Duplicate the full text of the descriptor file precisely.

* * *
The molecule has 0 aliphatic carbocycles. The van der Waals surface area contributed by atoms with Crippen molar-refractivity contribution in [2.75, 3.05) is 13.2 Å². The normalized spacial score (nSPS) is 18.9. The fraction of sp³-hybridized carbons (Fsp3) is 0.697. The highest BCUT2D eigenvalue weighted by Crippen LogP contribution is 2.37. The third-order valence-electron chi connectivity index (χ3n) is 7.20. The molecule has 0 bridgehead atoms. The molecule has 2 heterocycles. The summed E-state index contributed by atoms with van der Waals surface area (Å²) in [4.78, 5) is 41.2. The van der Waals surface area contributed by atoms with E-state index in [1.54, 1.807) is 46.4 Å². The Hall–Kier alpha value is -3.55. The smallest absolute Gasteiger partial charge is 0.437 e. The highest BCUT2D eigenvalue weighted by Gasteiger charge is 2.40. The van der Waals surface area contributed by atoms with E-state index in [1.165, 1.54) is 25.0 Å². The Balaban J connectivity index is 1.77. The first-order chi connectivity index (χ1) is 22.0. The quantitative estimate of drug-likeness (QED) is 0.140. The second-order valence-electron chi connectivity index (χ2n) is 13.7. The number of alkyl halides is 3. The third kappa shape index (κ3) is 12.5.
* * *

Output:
The molecule has 0 aliphatic carbocycles. The van der Waals surface area contributed by atoms with Crippen molar-refractivity contribution in [2.75, 3.05) is 13.2 Å². The normalized spacial score (nSPS) is 18.9. The fraction of sp³-hybridized carbons (Fsp3) is 0.697. The highest BCUT2D eigenvalue weighted by Crippen LogP contribution is 2.37. The third-order valence-electron chi connectivity index (χ3n) is 7.20. The molecule has 0 bridgehead atoms. The molecule has 2 heterocycles. The summed E-state index contributed by atoms with van der Waals surface area (Å²) in [4.78, 5) is 41.2. The van der Waals surface area contributed by atoms with E-state index in [1.54, 1.807) is 46.4 Å². The Hall–Kier alpha value is -3.55. The smallest absolute Gasteiger partial charge is 0.437 e. The highest BCUT2D eigenvalue weighted by Gasteiger charge is 2.40. The van der Waals surface area contributed by atoms with E-state index in [1.165, 1.54) is 25.0 Å². The Balaban J connectivity index is 1.77. The first-order chi connectivity index (χ1) is 22.0. The quantitative estimate of drug-likeness (QED) is 0.140. The second-order valence-electron chi connectivity index (χ2n) is 13.7. The number of alkyl halides is 3. The third kappa shape index (κ3) is 12.5.